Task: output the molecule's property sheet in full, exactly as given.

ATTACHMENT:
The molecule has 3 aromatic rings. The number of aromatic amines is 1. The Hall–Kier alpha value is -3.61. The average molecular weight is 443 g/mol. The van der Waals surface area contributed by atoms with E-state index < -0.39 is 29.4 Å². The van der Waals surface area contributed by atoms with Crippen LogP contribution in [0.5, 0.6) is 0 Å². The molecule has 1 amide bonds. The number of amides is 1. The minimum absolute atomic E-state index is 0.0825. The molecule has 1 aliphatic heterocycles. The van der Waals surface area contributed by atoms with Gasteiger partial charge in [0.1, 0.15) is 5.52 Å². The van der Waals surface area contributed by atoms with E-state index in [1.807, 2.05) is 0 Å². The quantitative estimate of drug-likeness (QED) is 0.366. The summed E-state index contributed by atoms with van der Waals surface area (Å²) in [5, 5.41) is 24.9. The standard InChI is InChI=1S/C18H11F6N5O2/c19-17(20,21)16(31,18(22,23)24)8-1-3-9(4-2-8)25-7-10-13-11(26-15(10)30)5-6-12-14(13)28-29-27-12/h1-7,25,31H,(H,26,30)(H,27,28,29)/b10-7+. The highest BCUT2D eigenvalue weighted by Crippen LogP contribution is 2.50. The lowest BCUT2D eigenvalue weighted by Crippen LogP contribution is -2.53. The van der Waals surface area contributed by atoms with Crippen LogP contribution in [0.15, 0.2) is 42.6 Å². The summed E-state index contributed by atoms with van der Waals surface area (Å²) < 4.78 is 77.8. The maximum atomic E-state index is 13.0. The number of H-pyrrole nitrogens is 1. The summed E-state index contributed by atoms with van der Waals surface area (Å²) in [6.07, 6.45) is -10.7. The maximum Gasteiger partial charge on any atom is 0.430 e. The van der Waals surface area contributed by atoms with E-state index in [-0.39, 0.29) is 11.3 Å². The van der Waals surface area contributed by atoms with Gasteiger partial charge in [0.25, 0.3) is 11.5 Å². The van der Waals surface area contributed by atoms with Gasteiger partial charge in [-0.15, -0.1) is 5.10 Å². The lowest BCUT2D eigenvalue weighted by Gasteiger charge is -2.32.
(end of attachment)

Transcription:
The molecule has 3 aromatic rings. The number of aromatic amines is 1. The Hall–Kier alpha value is -3.61. The average molecular weight is 443 g/mol. The van der Waals surface area contributed by atoms with E-state index < -0.39 is 29.4 Å². The van der Waals surface area contributed by atoms with Crippen LogP contribution in [0.5, 0.6) is 0 Å². The molecule has 1 amide bonds. The number of amides is 1. The minimum absolute atomic E-state index is 0.0825. The molecule has 1 aliphatic heterocycles. The van der Waals surface area contributed by atoms with Gasteiger partial charge in [0.1, 0.15) is 5.52 Å². The van der Waals surface area contributed by atoms with E-state index in [1.807, 2.05) is 0 Å². The quantitative estimate of drug-likeness (QED) is 0.366. The summed E-state index contributed by atoms with van der Waals surface area (Å²) in [5, 5.41) is 24.9. The standard InChI is InChI=1S/C18H11F6N5O2/c19-17(20,21)16(31,18(22,23)24)8-1-3-9(4-2-8)25-7-10-13-11(26-15(10)30)5-6-12-14(13)28-29-27-12/h1-7,25,31H,(H,26,30)(H,27,28,29)/b10-7+. The highest BCUT2D eigenvalue weighted by Crippen LogP contribution is 2.50. The lowest BCUT2D eigenvalue weighted by Crippen LogP contribution is -2.53. The van der Waals surface area contributed by atoms with Crippen LogP contribution in [0.15, 0.2) is 42.6 Å². The summed E-state index contributed by atoms with van der Waals surface area (Å²) < 4.78 is 77.8. The maximum atomic E-state index is 13.0. The number of H-pyrrole nitrogens is 1. The summed E-state index contributed by atoms with van der Waals surface area (Å²) in [6.07, 6.45) is -10.7. The maximum Gasteiger partial charge on any atom is 0.430 e. The van der Waals surface area contributed by atoms with E-state index in [-0.39, 0.29) is 11.3 Å². The van der Waals surface area contributed by atoms with Gasteiger partial charge in [0.25, 0.3) is 11.5 Å². The van der Waals surface area contributed by atoms with Gasteiger partial charge in [-0.15, -0.1) is 5.10 Å². The lowest BCUT2D eigenvalue weighted by Gasteiger charge is -2.32.